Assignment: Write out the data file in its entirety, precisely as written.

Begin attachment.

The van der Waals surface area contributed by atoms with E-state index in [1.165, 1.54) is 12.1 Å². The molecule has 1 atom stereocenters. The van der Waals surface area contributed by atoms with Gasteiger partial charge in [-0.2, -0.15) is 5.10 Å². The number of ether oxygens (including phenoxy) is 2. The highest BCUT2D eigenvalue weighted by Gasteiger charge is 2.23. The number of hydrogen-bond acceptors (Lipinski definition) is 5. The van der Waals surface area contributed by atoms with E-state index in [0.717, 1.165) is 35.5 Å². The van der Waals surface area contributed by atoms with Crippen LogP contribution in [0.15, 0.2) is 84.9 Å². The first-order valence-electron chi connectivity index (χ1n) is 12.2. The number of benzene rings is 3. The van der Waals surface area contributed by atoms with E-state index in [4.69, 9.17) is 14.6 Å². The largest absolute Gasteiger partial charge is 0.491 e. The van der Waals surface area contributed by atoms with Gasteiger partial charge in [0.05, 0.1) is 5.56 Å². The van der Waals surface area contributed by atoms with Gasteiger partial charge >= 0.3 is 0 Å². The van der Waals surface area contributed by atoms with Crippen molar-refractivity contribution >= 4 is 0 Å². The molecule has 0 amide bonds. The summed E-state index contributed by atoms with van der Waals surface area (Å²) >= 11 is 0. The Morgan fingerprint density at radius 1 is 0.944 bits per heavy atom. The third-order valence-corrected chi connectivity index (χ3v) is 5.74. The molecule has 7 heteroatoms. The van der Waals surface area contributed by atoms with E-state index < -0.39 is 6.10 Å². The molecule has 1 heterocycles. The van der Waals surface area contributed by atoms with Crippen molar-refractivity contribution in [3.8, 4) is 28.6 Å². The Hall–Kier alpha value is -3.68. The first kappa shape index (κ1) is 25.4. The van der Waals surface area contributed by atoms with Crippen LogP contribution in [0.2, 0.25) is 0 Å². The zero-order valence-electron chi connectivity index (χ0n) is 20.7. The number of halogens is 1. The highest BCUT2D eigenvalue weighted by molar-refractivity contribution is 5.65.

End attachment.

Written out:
The van der Waals surface area contributed by atoms with E-state index in [1.165, 1.54) is 12.1 Å². The molecule has 1 atom stereocenters. The van der Waals surface area contributed by atoms with Gasteiger partial charge in [-0.2, -0.15) is 5.10 Å². The number of ether oxygens (including phenoxy) is 2. The highest BCUT2D eigenvalue weighted by Gasteiger charge is 2.23. The number of hydrogen-bond acceptors (Lipinski definition) is 5. The van der Waals surface area contributed by atoms with E-state index in [0.717, 1.165) is 35.5 Å². The van der Waals surface area contributed by atoms with Crippen LogP contribution in [0.15, 0.2) is 84.9 Å². The first-order valence-electron chi connectivity index (χ1n) is 12.2. The number of benzene rings is 3. The van der Waals surface area contributed by atoms with E-state index in [4.69, 9.17) is 14.6 Å². The largest absolute Gasteiger partial charge is 0.491 e. The van der Waals surface area contributed by atoms with Gasteiger partial charge in [0.05, 0.1) is 5.56 Å². The van der Waals surface area contributed by atoms with Gasteiger partial charge >= 0.3 is 0 Å². The van der Waals surface area contributed by atoms with Crippen molar-refractivity contribution >= 4 is 0 Å². The molecule has 0 amide bonds. The summed E-state index contributed by atoms with van der Waals surface area (Å²) >= 11 is 0. The Morgan fingerprint density at radius 1 is 0.944 bits per heavy atom. The third-order valence-corrected chi connectivity index (χ3v) is 5.74. The molecule has 7 heteroatoms. The van der Waals surface area contributed by atoms with E-state index < -0.39 is 6.10 Å². The molecule has 1 heterocycles. The van der Waals surface area contributed by atoms with Crippen molar-refractivity contribution in [3.8, 4) is 28.6 Å². The Hall–Kier alpha value is -3.68. The first kappa shape index (κ1) is 25.4. The van der Waals surface area contributed by atoms with Crippen LogP contribution in [0.2, 0.25) is 0 Å². The zero-order valence-electron chi connectivity index (χ0n) is 20.7. The number of halogens is 1. The highest BCUT2D eigenvalue weighted by molar-refractivity contribution is 5.65.